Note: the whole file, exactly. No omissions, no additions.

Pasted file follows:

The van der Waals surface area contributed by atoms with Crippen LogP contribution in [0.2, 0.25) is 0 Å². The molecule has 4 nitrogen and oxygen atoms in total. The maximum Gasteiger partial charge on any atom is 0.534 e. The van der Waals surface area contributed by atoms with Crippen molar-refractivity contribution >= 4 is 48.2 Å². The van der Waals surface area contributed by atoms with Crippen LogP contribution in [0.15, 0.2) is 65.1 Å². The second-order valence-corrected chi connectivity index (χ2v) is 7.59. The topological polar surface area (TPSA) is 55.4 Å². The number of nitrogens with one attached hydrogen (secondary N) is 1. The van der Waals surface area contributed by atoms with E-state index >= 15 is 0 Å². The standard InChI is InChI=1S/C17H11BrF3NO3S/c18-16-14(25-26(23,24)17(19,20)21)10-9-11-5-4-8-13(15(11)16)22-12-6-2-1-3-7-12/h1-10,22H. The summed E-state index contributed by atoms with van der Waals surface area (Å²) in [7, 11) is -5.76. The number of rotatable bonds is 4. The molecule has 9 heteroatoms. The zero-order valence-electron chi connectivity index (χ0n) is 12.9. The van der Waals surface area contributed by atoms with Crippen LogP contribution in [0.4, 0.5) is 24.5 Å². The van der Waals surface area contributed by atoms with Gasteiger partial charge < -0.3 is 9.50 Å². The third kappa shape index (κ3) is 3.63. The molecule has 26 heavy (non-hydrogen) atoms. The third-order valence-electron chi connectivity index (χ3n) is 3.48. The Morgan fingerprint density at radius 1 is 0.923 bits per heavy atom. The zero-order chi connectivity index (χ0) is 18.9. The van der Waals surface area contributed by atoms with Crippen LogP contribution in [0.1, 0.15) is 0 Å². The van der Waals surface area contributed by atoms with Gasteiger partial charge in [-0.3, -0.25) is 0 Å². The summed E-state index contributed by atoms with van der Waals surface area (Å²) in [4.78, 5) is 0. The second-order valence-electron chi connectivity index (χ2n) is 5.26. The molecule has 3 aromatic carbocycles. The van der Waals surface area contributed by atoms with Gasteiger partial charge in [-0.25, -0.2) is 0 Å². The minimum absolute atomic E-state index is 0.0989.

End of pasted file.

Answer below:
The van der Waals surface area contributed by atoms with Crippen LogP contribution in [0.2, 0.25) is 0 Å². The molecule has 4 nitrogen and oxygen atoms in total. The maximum Gasteiger partial charge on any atom is 0.534 e. The van der Waals surface area contributed by atoms with Crippen molar-refractivity contribution >= 4 is 48.2 Å². The van der Waals surface area contributed by atoms with Crippen LogP contribution in [0.15, 0.2) is 65.1 Å². The second-order valence-corrected chi connectivity index (χ2v) is 7.59. The topological polar surface area (TPSA) is 55.4 Å². The number of nitrogens with one attached hydrogen (secondary N) is 1. The van der Waals surface area contributed by atoms with E-state index >= 15 is 0 Å². The standard InChI is InChI=1S/C17H11BrF3NO3S/c18-16-14(25-26(23,24)17(19,20)21)10-9-11-5-4-8-13(15(11)16)22-12-6-2-1-3-7-12/h1-10,22H. The summed E-state index contributed by atoms with van der Waals surface area (Å²) in [7, 11) is -5.76. The number of rotatable bonds is 4. The molecule has 9 heteroatoms. The zero-order valence-electron chi connectivity index (χ0n) is 12.9. The van der Waals surface area contributed by atoms with Crippen LogP contribution in [0.4, 0.5) is 24.5 Å². The van der Waals surface area contributed by atoms with Gasteiger partial charge < -0.3 is 9.50 Å². The third kappa shape index (κ3) is 3.63. The molecule has 26 heavy (non-hydrogen) atoms. The third-order valence-electron chi connectivity index (χ3n) is 3.48. The Morgan fingerprint density at radius 1 is 0.923 bits per heavy atom. The zero-order chi connectivity index (χ0) is 18.9. The van der Waals surface area contributed by atoms with Crippen LogP contribution in [0.1, 0.15) is 0 Å². The van der Waals surface area contributed by atoms with Gasteiger partial charge in [-0.3, -0.25) is 0 Å². The summed E-state index contributed by atoms with van der Waals surface area (Å²) in [4.78, 5) is 0. The second-order valence-electron chi connectivity index (χ2n) is 5.26. The molecule has 3 aromatic carbocycles. The van der Waals surface area contributed by atoms with Gasteiger partial charge in [-0.25, -0.2) is 0 Å². The minimum absolute atomic E-state index is 0.0989.